[Python-3000] Draft pre-PEP: function annotations

Talin talin at acm.org
Sun Aug 13 00:00:45 CEST 2006

Phillip J. Eby wrote:
> At 12:38 PM 8/12/2006 -0700, Paul Prescod wrote:

> However, if you have:
>    def myfunc( x : doc("The x coordinate"), y : doc("The y coordinate") )
> There is no ambiguity.  Likewise:
>    def cat( infile:opt("i") = sys.stdin, outfile:opt("o") = sys.stdout ):
> is unambiguous.  And the interpetation of:
>    def cat(infile: [doc("input stream"), opt("i")] = sys.stdin,
>            outfile: [doc("output stream"), opt("o")] = sys.stdout
>    ):

By doing this, you've already introduced an implicit requirement for 
annotations: Rather than saying that annotations can be "any format you 
want", the actual restriction is "any format you want that is 
distinguishable from other formats." More specifically, the rule is that 
annotations intended for different consumers must be distinguishable 
from each other via rule. This is in direct contradiction with the 
statement in the PEP that says that annotations have no predefined 
syntax or semantics -- they are required to have, at minimum, semantics 
sufficient to allow rule-based discrimination.

(BTW, I propose the term "Annotation Consumer" to mean a body of code 
that is intended to process annotations. You can have decorator-based 
consumers, as well as external consumers that are not part of the 
decorator stack and which inspect the function signature directly, 
without invoking the decorators.)

Lets use the term 'discriminator' to indicate any means, using function 
overloading or whatever, of determining which consumers should process 
which annotations. Lets also define the term 'discriminator protocol' to 
  mean any input specifications to the discriminator - so in the above 
example, 'doc()' and 'opt()' are part of the discriminator protocol.

Now, you are trying very hard not to specify a standard discriminator 
protocol, but the fact is that if you don't do it, someone else will. 
Nobody wants to have to write their own discriminator for each 
application. And you can't mix discriminator protocols unless those 
protocols are a priori compatible.

Thus, there is very strong pressure to create a single, standard 
discriminator, or at least a standard discriminator protocol. The 
pressure is based on the fact that most users would rather deal with a 
protocol that someone else has written rather than writing their own. 
And because mixing protocols has the potential for discrimination 
errors, a heterogeneous environment with multiple protocols will 
inevitably degenerate into one where a single protocol has a monopoly.

So why don't you save us all the trouble and pain and just define the 
standard discrimination mechanism up front? As I have shown, its going 
to happen anyway - its inevitable - and delaying the decision simply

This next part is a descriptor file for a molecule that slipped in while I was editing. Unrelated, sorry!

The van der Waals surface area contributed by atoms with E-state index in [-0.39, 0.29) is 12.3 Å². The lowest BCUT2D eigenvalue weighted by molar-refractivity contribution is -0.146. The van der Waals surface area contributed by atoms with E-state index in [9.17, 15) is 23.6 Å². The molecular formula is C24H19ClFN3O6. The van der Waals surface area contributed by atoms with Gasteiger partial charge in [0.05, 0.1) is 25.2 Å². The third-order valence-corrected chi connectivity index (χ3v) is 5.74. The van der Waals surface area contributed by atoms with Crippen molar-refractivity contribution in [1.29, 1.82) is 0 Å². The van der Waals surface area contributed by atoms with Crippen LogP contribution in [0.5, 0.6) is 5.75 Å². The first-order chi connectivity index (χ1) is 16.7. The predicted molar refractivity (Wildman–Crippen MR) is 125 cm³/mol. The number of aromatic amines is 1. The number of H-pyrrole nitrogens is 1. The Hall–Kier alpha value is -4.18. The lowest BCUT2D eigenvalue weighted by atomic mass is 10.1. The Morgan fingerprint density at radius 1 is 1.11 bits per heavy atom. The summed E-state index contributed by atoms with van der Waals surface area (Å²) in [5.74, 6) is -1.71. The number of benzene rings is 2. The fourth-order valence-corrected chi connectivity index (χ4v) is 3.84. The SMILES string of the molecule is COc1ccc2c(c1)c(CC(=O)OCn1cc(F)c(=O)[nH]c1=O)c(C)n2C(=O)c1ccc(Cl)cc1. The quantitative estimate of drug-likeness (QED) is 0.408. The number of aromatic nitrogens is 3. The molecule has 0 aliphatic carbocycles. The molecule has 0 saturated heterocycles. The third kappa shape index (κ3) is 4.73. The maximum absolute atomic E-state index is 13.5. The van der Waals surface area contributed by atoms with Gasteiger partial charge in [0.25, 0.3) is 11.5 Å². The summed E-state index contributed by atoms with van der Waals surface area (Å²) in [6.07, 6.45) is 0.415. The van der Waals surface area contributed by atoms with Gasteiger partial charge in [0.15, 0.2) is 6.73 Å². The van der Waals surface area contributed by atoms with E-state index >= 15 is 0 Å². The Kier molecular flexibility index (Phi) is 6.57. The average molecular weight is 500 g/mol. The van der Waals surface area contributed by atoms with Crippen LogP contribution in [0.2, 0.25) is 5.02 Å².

means a lot of heartache for a lot of folk until the one true 
discriminator takes over. (Which is another thing that I was trying to 
illustrate with my SysEx story.)

As a footnote, I'd like to make a philosophical point about designing 
protocols. A 'protocol' (not in the technical sense, but in the sense of 
human relations) is simply an agreement to curtail the range of one's 
behavior to a restricted subset of what one is capable of, in order to 
facilitate cooperation between individuals. Language is a protocol - as 
I am typing this message, I implicitly agree to use words of English, 
rather than random made-up syllables, in order to facilitate 
understanding of my meaning.

Now, the curious and paradoxical thing about protocols is that in order 
to give the most freedom, you have to take some freedom away. Taking 
away certain freedoms can give you *more* freedom, because it allows you 
to predict and rely on the behaviors of the other participants in the 
protocol, enabling you to accomplish things that you wouldn't be able to 
do otherwise. For a given situation, there will be some "sweet spot", 
some balance between openness and restriction, that will give the 
largest amount of "effective" freedom and capability to the participants.

Here's an example: Cultures which have a strong mercantile ethic for 
fair dealing and enforcement of contracts tend to have vastly more 
efficient national economies. In countries where the mercantile ethic is 
poor, transaction costs are much higher - each individual has to spend 
effort vetting and enforcing each potential transaction, instead of 
being able to simply trust the other person. So by voluntarily 
restricting ones behavior to not unfairly take advantage of others and 
thus gain a temporary local advantage, one gains a huge advantage on the 
aggregate level.

For this reason, I am skeptical of the benefit of completely open-ended 
protocols. The value of the protocol is in the agreement between 
individuals - if the individuals don't agree on much, then there's not 
much value to be had.

-- Talin

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